Physical Geography The Big Idea The physical geography

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Physical Geography The Big Idea The physical geography of the Indian Subcontinent features unique

Physical Geography The Big Idea The physical geography of the Indian Subcontinent features unique physical features and a variety of climates and resources. Main Ideas Towering mountains, large rivers, and broad plains are the key physical features of the Indian Subcontinent. The Indian Subcontinent has a great variety of climate regions and resources. Holt Mc. Dougal,

Main Idea 1: Towering mountains, large rivers, and broad plains are the key physical

Main Idea 1: Towering mountains, large rivers, and broad plains are the key physical features of the Indian Subcontinent. • A subcontinent is a large landmass that is smaller than a continent. • The Indian Subcontinent is a triangular wedge of land that juts out from the southernmost portion of Asia. • The Indian Subcontinent is also called South Asia. • The Indian Subcontinent is made up of seven countries: Bangladesh, Bhutan, India, Maldives, Nepal, Pakistan, and Sri Lanka. • The Indian Subcontinent is one of the most distinctive geographic regions in the world. Holt Mc. Dougal,

Key Physical Features Mountains • Hindu Kush mountains divide the subcontinent from Central Asia.

Key Physical Features Mountains • Hindu Kush mountains divide the subcontinent from Central Asia. • The Eastern and Western Ghats separate India’s east and west coasts from the country’s interior. • The Himalayas run along the northern border and are home to the world’s highest mountains. Rivers and Plains • The rivers flood each year, leaving fertile plains. • India’s most important river is the Ganges. • A delta is a landform at the mouth of a river. • The Ganges Plain is India’s farming heartland. • The Indus River creates a fertile plain known as the Indus River Valley. Holt Mc. Dougal, Other Features • The Deccan is a large, hilly plateau located to the south of the Ganges Plain. • The Thar, or Great Indian Desert, is made up of rolling sand dunes. • The Tarai in southern Nepal has fertile farmland tropical jungles.

Main Idea 2: The Indian Subcontinent has a great variety of climate regions and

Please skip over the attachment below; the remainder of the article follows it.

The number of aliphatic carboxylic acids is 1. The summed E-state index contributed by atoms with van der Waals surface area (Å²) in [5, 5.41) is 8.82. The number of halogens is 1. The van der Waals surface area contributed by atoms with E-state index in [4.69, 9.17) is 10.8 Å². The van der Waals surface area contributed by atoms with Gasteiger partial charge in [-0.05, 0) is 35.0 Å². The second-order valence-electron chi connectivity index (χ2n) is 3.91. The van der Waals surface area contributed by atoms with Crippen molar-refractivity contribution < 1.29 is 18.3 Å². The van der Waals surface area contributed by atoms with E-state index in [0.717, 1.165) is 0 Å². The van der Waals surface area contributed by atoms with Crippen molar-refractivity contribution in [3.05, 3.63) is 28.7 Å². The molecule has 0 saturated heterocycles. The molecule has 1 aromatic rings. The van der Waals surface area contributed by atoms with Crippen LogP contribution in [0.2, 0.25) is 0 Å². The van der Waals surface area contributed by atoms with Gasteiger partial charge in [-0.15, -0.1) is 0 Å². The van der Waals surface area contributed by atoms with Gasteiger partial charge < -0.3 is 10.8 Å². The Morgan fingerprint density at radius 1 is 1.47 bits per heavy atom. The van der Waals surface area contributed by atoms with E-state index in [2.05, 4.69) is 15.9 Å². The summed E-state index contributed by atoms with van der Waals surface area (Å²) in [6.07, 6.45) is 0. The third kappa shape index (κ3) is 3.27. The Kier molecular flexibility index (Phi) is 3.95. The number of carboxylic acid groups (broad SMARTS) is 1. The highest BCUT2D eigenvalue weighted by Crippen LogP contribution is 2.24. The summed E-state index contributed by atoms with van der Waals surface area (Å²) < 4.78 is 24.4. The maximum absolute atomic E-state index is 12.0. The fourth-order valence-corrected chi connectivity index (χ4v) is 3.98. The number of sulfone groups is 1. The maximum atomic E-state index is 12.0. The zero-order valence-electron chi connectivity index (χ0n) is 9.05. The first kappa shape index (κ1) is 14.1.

Main Idea 2: The Indian Subcontinent has a great variety of climate regions and resources. The Indian Subcontinent has four climate regions: the highland climate, the subtropical climate, the tropical climate, and the desert or steppe climate. Monsoons have a huge influence on the weather and climates in the subcontinent. Agricultural and mineral resources are plentiful. Holt Mc. Dougal,

Climate Regions 1. Highland climate – Himalayas – Brings cool temperatures to much of

Climate Regions 1. Highland climate – Himalayas – Brings cool temperatures to much of Nepal and Bhutan 2. Humid subtropical climate – Plains south of the Himalayas – Hot, humid summers with plenty of rainfall 3. Tropical climate – Covers much of the subcontinent – Tropical savanna in central India and Sri Lanka – Humid tropical climate in southwest India, Sri Lanka, Maldives, and Bangladesh 4. Desert and steppe climate – Throughout southern and western India and most of Pakistan – Dry Holt Mc. Dougal,

Monsoons are seasonal winds that bring either moist or dry air to an area.

Monsoons are seasonal winds that bring either moist or dry air to an area. Summer monsoons bring heavy rains and fertile growing conditions to many places on the Indian Subcontinent. In the winter, the monsoons change direction. The winter monsoons bring dry air from the north, and little rain falls during this time of year. Holt Mc. Dougal,

Natural Resources Agricultural Resources • Fertile soil • Timber • Livestock Mineral Resources •

Natural Resources Agricultural Resources • Fertile soil • Timber • Livestock Mineral Resources • Iron ore – India • Coal – India • Natural gas reserves – Pakistan • Gemstones – Sri Lanka Holt Mc. Dougal,

History and Culture of India The Big Idea Ancient civilizations and powerful empires have

History and Culture of India The Big Idea Ancient civilizations and powerful empires have shaped the history and culture of India. Main Ideas • Advanced civilizations and powerful empires shaped the early history of India. • Powerful empires controlled India for hundreds of years. • Independence from Great Britain led to the division of India into several countries. • Religion and the caste system are two important parts of Indian culture. Holt Mc. Dougal,

Main Idea 1: Advanced civilizations and powerful empires shaped the early history of India.